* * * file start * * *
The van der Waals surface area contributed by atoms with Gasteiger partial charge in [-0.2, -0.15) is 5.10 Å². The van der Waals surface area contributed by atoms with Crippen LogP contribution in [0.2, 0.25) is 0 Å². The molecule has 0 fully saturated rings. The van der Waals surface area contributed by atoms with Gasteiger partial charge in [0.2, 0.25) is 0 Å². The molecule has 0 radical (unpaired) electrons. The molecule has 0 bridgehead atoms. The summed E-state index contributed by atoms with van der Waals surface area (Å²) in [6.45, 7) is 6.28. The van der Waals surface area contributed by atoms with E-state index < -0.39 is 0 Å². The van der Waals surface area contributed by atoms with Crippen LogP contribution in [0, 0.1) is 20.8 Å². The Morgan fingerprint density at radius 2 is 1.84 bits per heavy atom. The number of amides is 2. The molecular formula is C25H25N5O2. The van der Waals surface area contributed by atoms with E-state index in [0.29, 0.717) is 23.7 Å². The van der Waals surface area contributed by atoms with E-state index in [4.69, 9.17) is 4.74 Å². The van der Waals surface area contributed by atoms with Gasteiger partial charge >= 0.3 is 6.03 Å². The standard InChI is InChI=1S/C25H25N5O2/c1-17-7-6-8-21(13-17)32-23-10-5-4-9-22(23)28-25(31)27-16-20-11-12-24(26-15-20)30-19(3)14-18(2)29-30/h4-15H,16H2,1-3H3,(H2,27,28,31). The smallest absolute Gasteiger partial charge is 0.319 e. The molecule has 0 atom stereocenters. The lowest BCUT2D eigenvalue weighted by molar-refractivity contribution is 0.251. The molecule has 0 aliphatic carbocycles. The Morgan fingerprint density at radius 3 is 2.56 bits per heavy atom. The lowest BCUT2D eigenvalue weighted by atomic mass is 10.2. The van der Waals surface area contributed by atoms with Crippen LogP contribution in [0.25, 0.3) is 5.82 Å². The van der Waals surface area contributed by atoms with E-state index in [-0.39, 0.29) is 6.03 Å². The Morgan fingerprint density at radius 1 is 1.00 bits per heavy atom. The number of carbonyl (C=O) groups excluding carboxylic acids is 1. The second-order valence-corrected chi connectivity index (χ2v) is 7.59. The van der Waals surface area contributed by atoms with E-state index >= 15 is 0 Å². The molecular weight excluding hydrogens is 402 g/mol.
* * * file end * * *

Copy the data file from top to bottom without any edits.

The van der Waals surface area contributed by atoms with Gasteiger partial charge in [-0.2, -0.15) is 5.10 Å². The van der Waals surface area contributed by atoms with Crippen LogP contribution in [0.2, 0.25) is 0 Å². The molecule has 0 fully saturated rings. The van der Waals surface area contributed by atoms with Gasteiger partial charge in [0.2, 0.25) is 0 Å². The molecule has 0 radical (unpaired) electrons. The molecule has 0 bridgehead atoms. The summed E-state index contributed by atoms with van der Waals surface area (Å²) in [6.45, 7) is 6.28. The van der Waals surface area contributed by atoms with E-state index < -0.39 is 0 Å². The van der Waals surface area contributed by atoms with Crippen LogP contribution in [0, 0.1) is 20.8 Å². The Morgan fingerprint density at radius 2 is 1.84 bits per heavy atom. The number of amides is 2. The molecular formula is C25H25N5O2. The van der Waals surface area contributed by atoms with E-state index in [0.29, 0.717) is 23.7 Å². The van der Waals surface area contributed by atoms with E-state index in [4.69, 9.17) is 4.74 Å². The van der Waals surface area contributed by atoms with Gasteiger partial charge >= 0.3 is 6.03 Å². The standard InChI is InChI=1S/C25H25N5O2/c1-17-7-6-8-21(13-17)32-23-10-5-4-9-22(23)28-25(31)27-16-20-11-12-24(26-15-20)30-19(3)14-18(2)29-30/h4-15H,16H2,1-3H3,(H2,27,28,31). The smallest absolute Gasteiger partial charge is 0.319 e. The molecule has 0 atom stereocenters. The lowest BCUT2D eigenvalue weighted by molar-refractivity contribution is 0.251. The molecule has 0 aliphatic carbocycles. The Morgan fingerprint density at radius 3 is 2.56 bits per heavy atom. The lowest BCUT2D eigenvalue weighted by atomic mass is 10.2. The van der Waals surface area contributed by atoms with Crippen LogP contribution in [0.25, 0.3) is 5.82 Å². The van der Waals surface area contributed by atoms with E-state index in [-0.39, 0.29) is 6.03 Å². The Morgan fingerprint density at radius 1 is 1.00 bits per heavy atom. The number of carbonyl (C=O) groups excluding carboxylic acids is 1. The second-order valence-corrected chi connectivity index (χ2v) is 7.59. The van der Waals surface area contributed by atoms with E-state index >= 15 is 0 Å². The molecular weight excluding hydrogens is 402 g/mol.